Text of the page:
At the tail end of Milan Fashion Week, when most of the front-row sect hopped aboard Air France’s Malpensa to Charles de Gaulle commuter flight to face yet another week of staring at models who can’t return the favor, the fashion brand Armani took the breath away of a few lucky New Yorkers stateside. Only this time it wasn’t about clothing at all.
Inside the Studio Fuksas-designed Armani/Ristorante, a seductively-minimal dining space that sits atop Giorgio Armani’s lavish Fifth Avenue flagship store, the Italian fashion house hosted a crossover culinary event as part of its global dining series, Insieme ("together").
The premise of the affair was chic albeit straight forward. Antonio D’Angelo, Armani’s executive chef, opened his New York kitchen to a visiting master—in this case Albert Adrià, the former creative director and head of pastry of the beloved three Michelin-starred Spanish restaurant El Bulli—so that the two could collaborate on dishes that reflected both their unique points of view, and Armani’s dedication to exquisite experiences. Simple, right? The resulting nine-plus courses however, were beyond a traditional tête-à-tête or stove-top mash-up. Complementing and challenging one another in taste and technique, D’Angelo and Adrià's dual menu was like a wondrous dance and an orchestral production all in one, replete with surprise, drama, and whimsy.
A creamy basil waffle and gelatinized tangerine wowed our table from the start, offering colorful intrigue (neither were named on the menu) and an amazement of texture that only augmented by the time the dinner’s first official course arrived. Awed by its presentation, I described the next serving—a nearly-translucent slice of squid topped by a healthy spoonful of caviar—as “delicate” to Sophia Roe, who sat to my right, nestled in our half-moon, black-and-white leather booth before the Midtown skyline. Talk about glamorous dining.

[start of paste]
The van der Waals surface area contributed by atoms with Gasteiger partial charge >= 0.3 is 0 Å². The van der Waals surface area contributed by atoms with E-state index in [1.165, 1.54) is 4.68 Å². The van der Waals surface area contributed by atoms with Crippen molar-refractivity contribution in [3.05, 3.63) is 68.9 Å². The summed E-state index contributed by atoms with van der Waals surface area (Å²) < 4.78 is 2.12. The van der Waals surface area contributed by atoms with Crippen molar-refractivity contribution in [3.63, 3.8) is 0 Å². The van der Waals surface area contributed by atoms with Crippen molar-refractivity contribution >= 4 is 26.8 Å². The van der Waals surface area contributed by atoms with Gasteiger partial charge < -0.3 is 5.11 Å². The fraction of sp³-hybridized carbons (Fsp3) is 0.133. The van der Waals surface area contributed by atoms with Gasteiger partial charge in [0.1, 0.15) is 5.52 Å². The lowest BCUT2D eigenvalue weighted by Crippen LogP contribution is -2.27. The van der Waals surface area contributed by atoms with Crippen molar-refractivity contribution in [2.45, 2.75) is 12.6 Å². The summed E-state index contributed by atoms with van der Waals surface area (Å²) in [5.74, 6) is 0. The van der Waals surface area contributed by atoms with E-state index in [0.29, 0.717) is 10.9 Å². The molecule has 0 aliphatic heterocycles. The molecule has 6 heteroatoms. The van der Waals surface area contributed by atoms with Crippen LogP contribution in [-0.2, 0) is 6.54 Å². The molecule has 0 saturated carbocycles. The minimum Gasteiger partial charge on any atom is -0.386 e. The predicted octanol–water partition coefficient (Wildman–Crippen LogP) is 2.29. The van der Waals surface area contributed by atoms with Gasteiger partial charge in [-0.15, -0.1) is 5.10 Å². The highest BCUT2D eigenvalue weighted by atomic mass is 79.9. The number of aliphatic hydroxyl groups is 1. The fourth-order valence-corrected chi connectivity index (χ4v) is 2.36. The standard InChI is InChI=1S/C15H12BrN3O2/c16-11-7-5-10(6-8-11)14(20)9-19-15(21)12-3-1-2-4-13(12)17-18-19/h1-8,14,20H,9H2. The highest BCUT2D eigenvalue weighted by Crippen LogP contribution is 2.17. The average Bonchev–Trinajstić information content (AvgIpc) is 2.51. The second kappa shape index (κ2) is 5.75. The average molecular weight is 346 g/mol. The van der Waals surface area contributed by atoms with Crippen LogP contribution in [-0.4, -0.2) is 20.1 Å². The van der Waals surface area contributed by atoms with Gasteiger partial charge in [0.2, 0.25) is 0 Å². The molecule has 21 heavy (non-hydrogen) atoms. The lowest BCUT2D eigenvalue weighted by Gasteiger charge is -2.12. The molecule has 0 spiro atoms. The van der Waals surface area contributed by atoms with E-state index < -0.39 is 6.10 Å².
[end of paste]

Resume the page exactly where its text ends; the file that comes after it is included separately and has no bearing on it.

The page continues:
Speaking of Family Style’s Food Editor—who for non-food reasons has recently lessened her dairy intake—Roe couldn’t help but having a small bite of the cloud-like buffalo mozzarella soufflé that came next. Precious and light, yet taste-forward and savory, the dish had just the right balance of salty tension and gentle warmth. I scarfed down the spoonful in one full swoop. (Looking around the posh restaurant at other couples in their finest Italian designer-wear, I wasn’t the only diner to do so.)
Much like the dirty Kettle One martini that inaugurated our evening, the rest of D’Angelo and Adrià's courses debut in a beautiful, clockwork-like haze, but their painterly constructions and complex mouthfeels have given them a longer life in memorandum. There was an organ-y tomato pomodoro overtop a wonderfully sculptural kombu, and a non-basic pumpkin noodle roll topped by fragrant porcini mushrooms. A lovely koji risotto somehow found even more flavor with a smooth dollop of sea urchin, and a halibut decorated by datterini tomato and miso (seen here in a photo by myself not quite doing it justice) was the perfect savory culmination to our "four hand" feast.
Heading downtown in a taxi afterward, I could still sense my favorite of our two desserts lingering: a crystalized fig paired with a not-so-subtle sour citrus sorbet. It was the only way to finale such an enchanting a night at Armani/Ristorante—alluring but not too candied, elegant but not nearly overthought.